by JORDAN AUBEY
Police officers in Neosho, Missouri are reminding each other to be patient, as officials sift through city-wide budget problems.
City departments in Neosho have been operating on necessity, rather than desire.
Workers are being asked to spend money only on what they need but city hall is working towards finding some sort of relief.
"It's very disappointing to have built our department to the point where it was, where in 2010 we were on the road to a big crime reduction for three years in a row, and this was going to be the biggest year ever," says Neosho Police Chief Dave McCracken.
There used to be 26 officers with the Neosho Police Department.
Now there are 14, and crimes reported have gone up as patrols have gone down.
Change from 2009 to 2010:
Chief McCracken says it is just a matter of time before insurance companies start raising rates for home and car owners.
"When the insurance companies go to set rates, they look at all that," says McCracken. "We're not able to prevent the crime that we have done so in the past."
At city hall, new Neosho Finance Director Martha Mundt is busy investigating the past and trying to find a future for police officers and other city employees.
Last year, a former city manager was convicted of illegally transferring funds throughout the city's budget.
"Since there was the comingeling of restricted revenues with general revenues, moving forward with confidence is more possible if we know where we are historically," says Mundt. "And when there's the comingeling of those monies, it is hard to determine how much we have, specifically in general revenue."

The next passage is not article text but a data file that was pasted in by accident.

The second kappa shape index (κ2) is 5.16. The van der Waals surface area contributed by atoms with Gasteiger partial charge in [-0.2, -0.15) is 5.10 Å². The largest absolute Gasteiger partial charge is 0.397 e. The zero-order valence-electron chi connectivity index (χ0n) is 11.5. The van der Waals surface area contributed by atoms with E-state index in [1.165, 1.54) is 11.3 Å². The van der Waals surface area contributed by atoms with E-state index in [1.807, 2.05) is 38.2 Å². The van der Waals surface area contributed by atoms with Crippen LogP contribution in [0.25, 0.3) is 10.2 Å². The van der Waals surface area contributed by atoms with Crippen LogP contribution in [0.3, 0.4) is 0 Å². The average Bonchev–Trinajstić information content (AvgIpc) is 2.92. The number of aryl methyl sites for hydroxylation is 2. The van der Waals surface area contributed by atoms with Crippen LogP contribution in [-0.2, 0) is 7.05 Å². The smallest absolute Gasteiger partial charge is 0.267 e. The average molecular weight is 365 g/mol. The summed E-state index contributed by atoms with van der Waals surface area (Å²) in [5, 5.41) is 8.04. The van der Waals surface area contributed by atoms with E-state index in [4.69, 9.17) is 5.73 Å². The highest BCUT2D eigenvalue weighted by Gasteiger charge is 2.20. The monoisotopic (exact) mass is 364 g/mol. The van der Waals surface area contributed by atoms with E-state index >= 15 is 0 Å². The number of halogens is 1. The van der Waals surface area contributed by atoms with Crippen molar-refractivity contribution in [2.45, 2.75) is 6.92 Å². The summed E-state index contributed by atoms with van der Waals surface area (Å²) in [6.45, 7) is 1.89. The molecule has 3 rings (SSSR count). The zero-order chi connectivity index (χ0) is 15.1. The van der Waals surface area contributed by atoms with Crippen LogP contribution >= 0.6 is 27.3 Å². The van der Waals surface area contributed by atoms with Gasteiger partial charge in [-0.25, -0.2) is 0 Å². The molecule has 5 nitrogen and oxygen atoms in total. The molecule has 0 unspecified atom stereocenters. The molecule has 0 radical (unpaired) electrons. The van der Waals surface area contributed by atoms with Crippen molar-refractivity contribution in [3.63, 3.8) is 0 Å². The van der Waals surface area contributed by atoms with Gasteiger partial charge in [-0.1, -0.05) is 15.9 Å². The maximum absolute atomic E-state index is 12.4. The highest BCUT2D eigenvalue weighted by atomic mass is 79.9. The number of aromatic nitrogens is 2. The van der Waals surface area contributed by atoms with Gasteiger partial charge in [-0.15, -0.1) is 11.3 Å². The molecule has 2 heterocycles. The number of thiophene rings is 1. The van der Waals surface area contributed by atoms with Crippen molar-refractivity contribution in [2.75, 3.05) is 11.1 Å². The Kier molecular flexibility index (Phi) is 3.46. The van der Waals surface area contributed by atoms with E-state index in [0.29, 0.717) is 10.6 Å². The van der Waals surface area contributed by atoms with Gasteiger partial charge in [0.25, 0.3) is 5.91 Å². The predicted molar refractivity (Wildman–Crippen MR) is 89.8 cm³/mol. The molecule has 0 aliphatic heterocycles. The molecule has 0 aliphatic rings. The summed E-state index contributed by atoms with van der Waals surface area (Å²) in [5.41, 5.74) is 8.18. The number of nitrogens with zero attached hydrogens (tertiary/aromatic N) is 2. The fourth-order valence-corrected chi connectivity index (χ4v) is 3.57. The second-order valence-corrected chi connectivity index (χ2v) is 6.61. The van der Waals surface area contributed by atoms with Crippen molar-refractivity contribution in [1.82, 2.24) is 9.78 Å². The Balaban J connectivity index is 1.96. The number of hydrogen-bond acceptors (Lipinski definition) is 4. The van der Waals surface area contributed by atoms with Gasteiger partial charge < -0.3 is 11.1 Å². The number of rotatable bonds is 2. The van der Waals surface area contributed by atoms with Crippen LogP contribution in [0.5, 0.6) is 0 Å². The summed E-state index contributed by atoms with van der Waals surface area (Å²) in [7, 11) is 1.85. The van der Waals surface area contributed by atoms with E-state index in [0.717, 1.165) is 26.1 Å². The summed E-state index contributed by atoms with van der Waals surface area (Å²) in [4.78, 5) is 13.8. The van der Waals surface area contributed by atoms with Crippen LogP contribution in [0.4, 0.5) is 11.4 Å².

During the period in question there were only $2,000 cash in Neosho's general revenue fund.
The city's new finance director is trying to see if the situation has improved.
"The part that we are still working on the analysis on, the residual balances that were there at September 30th of 2010, we're trying to determine what the correct allocation of those is between the general fund and the other sales tax funds," Mundt says.
Among other expenses, the city still has to pay off loans totaling $1.5 million.
And there is more number crunching needed to pinpoint funds and make sure current expenses do not surpass revenues.
In the meantime, city operations continue on the bare necessities.
"That's what we're doing right no," says Police Chief McCracken. "We are just trying at every point to save money, and to try to build our reserves back up in this city."
Neosho does have a new revenue source to help with city finances. City hall has just begun to receive some property tax income from taxes collected before December. The tax rate is 42 cents for every $100 evaluation.